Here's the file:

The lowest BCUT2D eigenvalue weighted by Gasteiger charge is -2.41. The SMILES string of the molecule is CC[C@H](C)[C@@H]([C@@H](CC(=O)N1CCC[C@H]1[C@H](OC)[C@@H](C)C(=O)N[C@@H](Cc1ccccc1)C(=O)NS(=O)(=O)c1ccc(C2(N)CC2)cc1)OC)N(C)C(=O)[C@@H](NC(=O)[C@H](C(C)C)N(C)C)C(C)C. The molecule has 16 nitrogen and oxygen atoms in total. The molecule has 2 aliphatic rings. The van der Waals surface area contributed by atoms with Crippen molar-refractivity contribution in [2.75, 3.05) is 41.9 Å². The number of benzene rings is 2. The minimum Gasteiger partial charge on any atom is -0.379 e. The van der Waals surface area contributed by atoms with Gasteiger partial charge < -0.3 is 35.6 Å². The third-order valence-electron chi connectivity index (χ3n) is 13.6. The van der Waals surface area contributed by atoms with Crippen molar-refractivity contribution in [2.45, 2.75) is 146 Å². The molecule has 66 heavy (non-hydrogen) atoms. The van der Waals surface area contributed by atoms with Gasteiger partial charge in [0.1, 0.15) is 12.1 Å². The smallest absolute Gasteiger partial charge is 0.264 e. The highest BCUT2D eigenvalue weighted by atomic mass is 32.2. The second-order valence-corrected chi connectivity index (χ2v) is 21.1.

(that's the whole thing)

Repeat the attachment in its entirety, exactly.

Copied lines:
The lowest BCUT2D eigenvalue weighted by Gasteiger charge is -2.41. The SMILES string of the molecule is CC[C@H](C)[C@@H]([C@@H](CC(=O)N1CCC[C@H]1[C@H](OC)[C@@H](C)C(=O)N[C@@H](Cc1ccccc1)C(=O)NS(=O)(=O)c1ccc(C2(N)CC2)cc1)OC)N(C)C(=O)[C@@H](NC(=O)[C@H](C(C)C)N(C)C)C(C)C. The molecule has 16 nitrogen and oxygen atoms in total. The molecule has 2 aliphatic rings. The van der Waals surface area contributed by atoms with Crippen molar-refractivity contribution in [2.75, 3.05) is 41.9 Å². The number of benzene rings is 2. The minimum Gasteiger partial charge on any atom is -0.379 e. The van der Waals surface area contributed by atoms with Gasteiger partial charge < -0.3 is 35.6 Å². The third-order valence-electron chi connectivity index (χ3n) is 13.6. The van der Waals surface area contributed by atoms with Crippen molar-refractivity contribution in [2.45, 2.75) is 146 Å². The molecule has 66 heavy (non-hydrogen) atoms. The van der Waals surface area contributed by atoms with Gasteiger partial charge in [0.1, 0.15) is 12.1 Å². The smallest absolute Gasteiger partial charge is 0.264 e. The highest BCUT2D eigenvalue weighted by atomic mass is 32.2. The second-order valence-corrected chi connectivity index (χ2v) is 21.1.